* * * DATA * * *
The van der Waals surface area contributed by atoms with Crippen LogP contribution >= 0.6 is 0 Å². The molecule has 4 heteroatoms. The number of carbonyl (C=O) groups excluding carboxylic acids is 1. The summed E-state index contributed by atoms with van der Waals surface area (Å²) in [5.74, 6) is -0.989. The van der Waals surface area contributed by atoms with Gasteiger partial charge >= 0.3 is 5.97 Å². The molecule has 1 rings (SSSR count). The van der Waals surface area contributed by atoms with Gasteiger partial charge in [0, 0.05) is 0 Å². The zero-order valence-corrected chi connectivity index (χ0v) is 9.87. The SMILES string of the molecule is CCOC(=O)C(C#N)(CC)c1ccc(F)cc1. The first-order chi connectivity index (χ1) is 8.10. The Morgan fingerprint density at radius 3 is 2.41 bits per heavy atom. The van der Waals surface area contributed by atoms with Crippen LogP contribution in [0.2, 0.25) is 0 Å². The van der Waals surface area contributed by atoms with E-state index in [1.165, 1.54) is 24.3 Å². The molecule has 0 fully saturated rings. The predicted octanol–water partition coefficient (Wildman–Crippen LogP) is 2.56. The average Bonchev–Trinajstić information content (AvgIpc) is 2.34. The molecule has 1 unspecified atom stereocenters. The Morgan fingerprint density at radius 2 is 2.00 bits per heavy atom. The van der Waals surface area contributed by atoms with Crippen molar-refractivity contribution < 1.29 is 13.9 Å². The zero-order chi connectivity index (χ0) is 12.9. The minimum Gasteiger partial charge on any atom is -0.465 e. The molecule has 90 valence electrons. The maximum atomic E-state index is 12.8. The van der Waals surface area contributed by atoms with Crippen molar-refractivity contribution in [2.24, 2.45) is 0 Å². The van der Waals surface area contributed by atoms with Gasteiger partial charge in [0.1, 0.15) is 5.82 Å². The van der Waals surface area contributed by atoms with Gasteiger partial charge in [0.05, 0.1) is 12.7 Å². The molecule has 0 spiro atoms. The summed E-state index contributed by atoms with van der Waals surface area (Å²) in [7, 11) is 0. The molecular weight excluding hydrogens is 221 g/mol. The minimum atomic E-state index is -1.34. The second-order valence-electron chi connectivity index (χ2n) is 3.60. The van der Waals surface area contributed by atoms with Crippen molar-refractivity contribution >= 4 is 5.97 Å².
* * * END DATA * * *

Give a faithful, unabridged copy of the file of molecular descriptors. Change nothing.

The van der Waals surface area contributed by atoms with Crippen LogP contribution >= 0.6 is 0 Å². The molecule has 4 heteroatoms. The number of carbonyl (C=O) groups excluding carboxylic acids is 1. The summed E-state index contributed by atoms with van der Waals surface area (Å²) in [5.74, 6) is -0.989. The van der Waals surface area contributed by atoms with Gasteiger partial charge >= 0.3 is 5.97 Å². The molecule has 1 rings (SSSR count). The van der Waals surface area contributed by atoms with Gasteiger partial charge in [0, 0.05) is 0 Å². The zero-order valence-corrected chi connectivity index (χ0v) is 9.87. The SMILES string of the molecule is CCOC(=O)C(C#N)(CC)c1ccc(F)cc1. The first-order chi connectivity index (χ1) is 8.10. The Morgan fingerprint density at radius 3 is 2.41 bits per heavy atom. The van der Waals surface area contributed by atoms with Crippen LogP contribution in [0.2, 0.25) is 0 Å². The van der Waals surface area contributed by atoms with E-state index in [1.165, 1.54) is 24.3 Å². The molecule has 0 fully saturated rings. The predicted octanol–water partition coefficient (Wildman–Crippen LogP) is 2.56. The average Bonchev–Trinajstić information content (AvgIpc) is 2.34. The molecule has 1 unspecified atom stereocenters. The Morgan fingerprint density at radius 2 is 2.00 bits per heavy atom. The van der Waals surface area contributed by atoms with Crippen molar-refractivity contribution < 1.29 is 13.9 Å². The zero-order chi connectivity index (χ0) is 12.9. The minimum Gasteiger partial charge on any atom is -0.465 e. The molecule has 90 valence electrons. The maximum atomic E-state index is 12.8. The van der Waals surface area contributed by atoms with Crippen molar-refractivity contribution in [2.24, 2.45) is 0 Å². The van der Waals surface area contributed by atoms with Gasteiger partial charge in [0.1, 0.15) is 5.82 Å². The van der Waals surface area contributed by atoms with Gasteiger partial charge in [0.05, 0.1) is 12.7 Å². The molecule has 0 spiro atoms. The summed E-state index contributed by atoms with van der Waals surface area (Å²) in [7, 11) is 0. The molecular weight excluding hydrogens is 221 g/mol. The minimum atomic E-state index is -1.34. The second-order valence-electron chi connectivity index (χ2n) is 3.60. The van der Waals surface area contributed by atoms with Crippen molar-refractivity contribution >= 4 is 5.97 Å².